Evin Floyd Robinson’s journey to co-founding a tech education company didn’t start as one might expect. He attended Syracuse University and studied economics and communication rhetorical studies as an undergrad. During orientation week there, he realized that he was one of only a handful of Black men in the auditorium. This observation was a trend he later noticed as he entered the tech workforce.
While his original field of interest was well-established, Evin desired to make a more significant impact. His interest in tech began as elective courses in web development, database management, IT project management, and IT security. But this ended up as Robinson’s central focus as he learned more and more about the tech space’s potential.
Robinson continued to dive deeper into and read industry reports and white papers about emerging technology to learn as much as he could. His newly-sprouted interest led to his decision to turn down a full-time job at J.P. Morgan Chase in Corporate Finance. After his decision, Evin found himself surrounded by a “cloud of feedback” from people who disagreed with his choice. “Most people do things based on the opinions of others. I wasn’t asking anyone for my next step. I was pulling all of the insight that I received over the years and deciding what I was going to do next,” Robinson reflected. After taking a hard look at market trends, he decided to follow his gut and shifted his career focus. He understood that technology was not solely about back-office systems but could provide job stability, wealth, and career growth.
Evin utilized every resource available to him on campus to learn more about the tech industry’s trajectory. He joined student organizations and even founded a group to uplift the youth in the local Syracuse community. After completing grad school and acquiring a Master’s degree in Information Management/Systems, Evin worked as a consultant at Accenture, helping companies meet their goals by innovating. There, he worked on various projects that included artificial intelligence and robotic automation before transitioning as the President of America on Tech.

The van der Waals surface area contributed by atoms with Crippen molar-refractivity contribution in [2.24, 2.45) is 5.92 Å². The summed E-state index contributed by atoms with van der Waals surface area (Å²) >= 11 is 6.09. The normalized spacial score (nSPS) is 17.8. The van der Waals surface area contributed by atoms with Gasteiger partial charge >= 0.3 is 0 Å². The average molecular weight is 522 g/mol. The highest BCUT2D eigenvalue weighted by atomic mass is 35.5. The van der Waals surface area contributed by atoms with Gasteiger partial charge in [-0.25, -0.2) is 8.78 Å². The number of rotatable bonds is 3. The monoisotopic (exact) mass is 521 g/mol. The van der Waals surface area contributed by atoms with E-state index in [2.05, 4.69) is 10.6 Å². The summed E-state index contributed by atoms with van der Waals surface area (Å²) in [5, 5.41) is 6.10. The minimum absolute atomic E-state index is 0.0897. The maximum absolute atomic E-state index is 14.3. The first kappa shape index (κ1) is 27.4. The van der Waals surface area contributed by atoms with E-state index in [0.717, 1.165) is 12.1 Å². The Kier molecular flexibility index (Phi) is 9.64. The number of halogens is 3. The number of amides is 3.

Evin’s life experiences have informed his desire to address the lack of community resources. Robinson reveals there have been organizations and people that kept him from falling in the cracks. He knows that those who aspire to be significant don’t always find an easy path forward. Because of the unconscious bias that people of color face, aspiration can end among the minefield of obstacles they face, particularly in the tech industry.
Robinson’s accolades are impressive - a Forbes ’30 Under 30’ recipient, Council of Urban Professionals’ NYC Fellow, and an Inaugural Robinhood Foundation Power Fund honoree, among others. But, Evin cites the highlight of his career as seeing former students mention America on Tech as a reason they are successful. He gets to watch as they land internships and secure reliable tech jobs that they may not have otherwise achieved. The bright spot of his career? Bringing new perspectives to the tech space. Reflecting on his work, he says, “seeing the impact on the students and what that means for the rest of the world.”